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The 3 Skill Sets Every Exceptional Sales Leader Must Have

This month’s blog is the byproduct of a conversation with the CEO of a potential client. He was looking for advice with his vision to take his company’s sales force to the next level. They have built a small but effective sales team; they’re close to securing a sizeable round of funding, and their product is cutting edge. There’s one big obstacle though. The CEO isn’t sure if their current sales leader is the right person to pilot the next phase of his company’s growth. To help him answer that question I shared with him my list of the three skillsets every exceptional sales leader must have.

Before I share my list, I’d like to give you a little more color. This list fits best with companies that currently have revenue in the low to mid millions that are looking to jump to the tens of millions. Because of resource limitations, a sales leader at this company size is asked to tasked with a LOT.

1. Train, Develop and Lead the Team.
This is the base skill set that most people identify with a strong Sales Manager. Skill sets 2 and 3 (below) are advanced skills that separate Sales Managers from Sales Directors/VPs of Sales. But what does training, developing and leading a team at this phase look like? Simply put, the sales leader’s job is to demystify the sales process for his/her sales reps. Show them how to get an appointment, help them build a territory attack plan and coach them on how to overcome obstacles. Yes, even experienced sales reps often need guidance with these activities after joining a new company. This guidance requires lots of hands-on time with their reps in the field, especially with new hires.

I want a sales leader that can explain, in detail, how they teach and develop these skills to new reps. A simple question to ask is “Can you share, in detail, how you coach and develop new sales hires to hit their quota?” One ingredient that I’m looking for when evaluating their answer is stamina. Without question, developing a young and growing sales force requires long hours, patience and often lots of travel.

2. Can Build a Sales Playbook.
We’ve written in the past how a Sales Playbook Can Improve Sales Hiring Success. More fundamentally, effective Sales Playbooks are the path to predictable sales growth. A sales playbook will contain (but not be limited to):
– The steps in the sales process.
– Activity metrics.
– Sales messaging.
– The path to quota attainment.
– The most common sales objections and how to overcome them.
 – A strategy to organize and stay on top of a sales territory.

Depending on where your company is on the growth path you might not have enough data to answer many of the metrics questions. I want a sales leader that knows how to find these answers and turn them into a repeatable path to sales. Out in the field, your sales reps must run through the equivalent of an obstacle course and a hurdles event to close a deal. Every hurdle or obstacle that their sales leader can remove for them increases the sales reps’ chances of making the sale.

3. Build a Repeatable and Scalable Sales Hiring Profile.
A great sales coach and a solid sales playbook are nothing without exceptional sales talent. Even if your company can attract A players consistently, your sales leader will usually have the final say in which candidates get hired. Effective sales leaders understand talent and more importantly, they know fit.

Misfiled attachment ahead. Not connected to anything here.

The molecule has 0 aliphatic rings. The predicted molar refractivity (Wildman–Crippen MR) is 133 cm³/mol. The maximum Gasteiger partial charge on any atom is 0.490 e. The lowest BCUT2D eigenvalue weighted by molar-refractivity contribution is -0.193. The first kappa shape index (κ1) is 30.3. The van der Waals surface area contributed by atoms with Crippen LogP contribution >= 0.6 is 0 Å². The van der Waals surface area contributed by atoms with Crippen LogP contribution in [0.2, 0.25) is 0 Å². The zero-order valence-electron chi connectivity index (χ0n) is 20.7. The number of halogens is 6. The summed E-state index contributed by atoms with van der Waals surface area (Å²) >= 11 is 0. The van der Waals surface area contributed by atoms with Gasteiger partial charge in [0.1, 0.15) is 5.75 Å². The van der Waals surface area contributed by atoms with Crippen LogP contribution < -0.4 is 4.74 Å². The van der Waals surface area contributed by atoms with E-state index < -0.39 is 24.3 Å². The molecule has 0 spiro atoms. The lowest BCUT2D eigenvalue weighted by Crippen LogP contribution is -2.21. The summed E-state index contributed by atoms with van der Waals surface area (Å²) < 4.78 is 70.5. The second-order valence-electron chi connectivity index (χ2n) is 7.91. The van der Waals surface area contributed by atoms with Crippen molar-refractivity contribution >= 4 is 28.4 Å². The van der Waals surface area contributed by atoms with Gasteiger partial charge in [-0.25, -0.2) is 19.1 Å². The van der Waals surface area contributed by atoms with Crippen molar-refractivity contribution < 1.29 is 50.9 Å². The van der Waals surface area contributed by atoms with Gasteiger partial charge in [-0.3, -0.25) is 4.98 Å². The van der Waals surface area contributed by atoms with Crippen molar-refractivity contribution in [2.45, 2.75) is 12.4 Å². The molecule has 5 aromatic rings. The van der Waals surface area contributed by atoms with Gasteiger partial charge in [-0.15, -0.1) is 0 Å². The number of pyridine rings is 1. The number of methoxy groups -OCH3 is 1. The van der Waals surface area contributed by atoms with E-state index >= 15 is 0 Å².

Dig into how they built their team(s) previously. What resources did they have? Were they involved in creating the selection criteria or did they follow a model that someone else built? Your company has a daunting challenge ahead if you haven’t already developed a repeatable and scalable hiring profile. It takes a talented sales leader to help bridge this knowledge gap. To help you bridge this gap, we wrote How to Hire Top Sales Performers.

Three Final Tips on Picking the Right Sales Leader.
Tip 1. Assess the state of your sales force before you start evaluating potential sales leaders. The three skill sets I listed above are not equally important. How you weight them depends on the unique needs of your company. Prioritize them by what the team needs today AND what the team will need to get to the next level. This extra step can help prevent you from hiring a strategic genius when you need a tactical executor for example.

Tip 2. It’s possible that you won’t be able to attract a sales leader that possesses the right mix of skills to get your company from point A to point Z. In that case, you need to find the sales leader that you’re confident can get you to the next level, say point N. Often, this leader will grow with the job, and they’ll be ready for the next challenge once you get there. Even if they don’t, you will successfully reach that next plateau. At that point, you can either replace them or add a higher level sales leader to help lead and develop your current sales leader along with the rest of the team.

Tip 3. Intelligence and work ethic don’t correlate very well. Translation, a sales leader with an ok plan that executes ruthlessly is far more valuable than a sales leader with a brilliant plan and mediocre execution.

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Chris Carlson

My name is Chris Carlson and I’m the founder and President of Sales Talent. This blog grew out of my desire to document and share what I’ve learned in my two plus decades of sales recruiting and leading Sales Talent. Our posts are aimed at sales professionals and leaders that speaks to talent selection, team building, or career advancement. If you have a topic that you’d like my take on, please reach out to me.

You can find Chris Carlson on LinkedIn or contact him directly at: